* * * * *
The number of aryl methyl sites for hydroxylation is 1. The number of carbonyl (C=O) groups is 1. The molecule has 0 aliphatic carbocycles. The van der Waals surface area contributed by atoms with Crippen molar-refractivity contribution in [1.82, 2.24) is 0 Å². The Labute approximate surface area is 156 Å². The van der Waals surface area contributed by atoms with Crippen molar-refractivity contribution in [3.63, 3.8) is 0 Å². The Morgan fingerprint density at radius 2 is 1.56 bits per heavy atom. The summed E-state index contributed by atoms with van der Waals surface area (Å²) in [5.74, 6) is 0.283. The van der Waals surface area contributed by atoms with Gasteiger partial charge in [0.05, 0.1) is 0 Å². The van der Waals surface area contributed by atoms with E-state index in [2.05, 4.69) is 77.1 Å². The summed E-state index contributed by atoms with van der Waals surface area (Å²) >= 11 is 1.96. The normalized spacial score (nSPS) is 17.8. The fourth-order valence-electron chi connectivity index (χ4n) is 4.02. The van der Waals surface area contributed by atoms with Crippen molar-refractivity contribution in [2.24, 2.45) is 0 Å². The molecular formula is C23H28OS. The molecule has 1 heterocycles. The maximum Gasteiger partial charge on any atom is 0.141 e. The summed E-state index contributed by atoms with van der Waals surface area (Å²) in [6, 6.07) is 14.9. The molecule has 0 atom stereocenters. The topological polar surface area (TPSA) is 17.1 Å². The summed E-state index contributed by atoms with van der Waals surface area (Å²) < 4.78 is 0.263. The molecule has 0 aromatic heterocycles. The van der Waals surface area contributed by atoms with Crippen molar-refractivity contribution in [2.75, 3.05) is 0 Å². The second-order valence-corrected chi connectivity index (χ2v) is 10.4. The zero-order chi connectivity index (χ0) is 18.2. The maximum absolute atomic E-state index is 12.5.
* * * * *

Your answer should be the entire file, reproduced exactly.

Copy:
The number of aryl methyl sites for hydroxylation is 1. The number of carbonyl (C=O) groups is 1. The molecule has 0 aliphatic carbocycles. The van der Waals surface area contributed by atoms with Crippen molar-refractivity contribution in [1.82, 2.24) is 0 Å². The Labute approximate surface area is 156 Å². The van der Waals surface area contributed by atoms with Crippen molar-refractivity contribution in [3.63, 3.8) is 0 Å². The Morgan fingerprint density at radius 2 is 1.56 bits per heavy atom. The summed E-state index contributed by atoms with van der Waals surface area (Å²) in [5.74, 6) is 0.283. The van der Waals surface area contributed by atoms with Gasteiger partial charge in [0.05, 0.1) is 0 Å². The van der Waals surface area contributed by atoms with E-state index in [2.05, 4.69) is 77.1 Å². The summed E-state index contributed by atoms with van der Waals surface area (Å²) >= 11 is 1.96. The normalized spacial score (nSPS) is 17.8. The fourth-order valence-electron chi connectivity index (χ4n) is 4.02. The van der Waals surface area contributed by atoms with Crippen molar-refractivity contribution in [2.24, 2.45) is 0 Å². The molecular formula is C23H28OS. The molecule has 1 heterocycles. The maximum Gasteiger partial charge on any atom is 0.141 e. The summed E-state index contributed by atoms with van der Waals surface area (Å²) in [6, 6.07) is 14.9. The molecule has 0 atom stereocenters. The topological polar surface area (TPSA) is 17.1 Å². The summed E-state index contributed by atoms with van der Waals surface area (Å²) < 4.78 is 0.263. The molecule has 0 aromatic heterocycles. The van der Waals surface area contributed by atoms with Crippen molar-refractivity contribution in [2.75, 3.05) is 0 Å². The second-order valence-corrected chi connectivity index (χ2v) is 10.4. The zero-order chi connectivity index (χ0) is 18.2. The maximum absolute atomic E-state index is 12.5.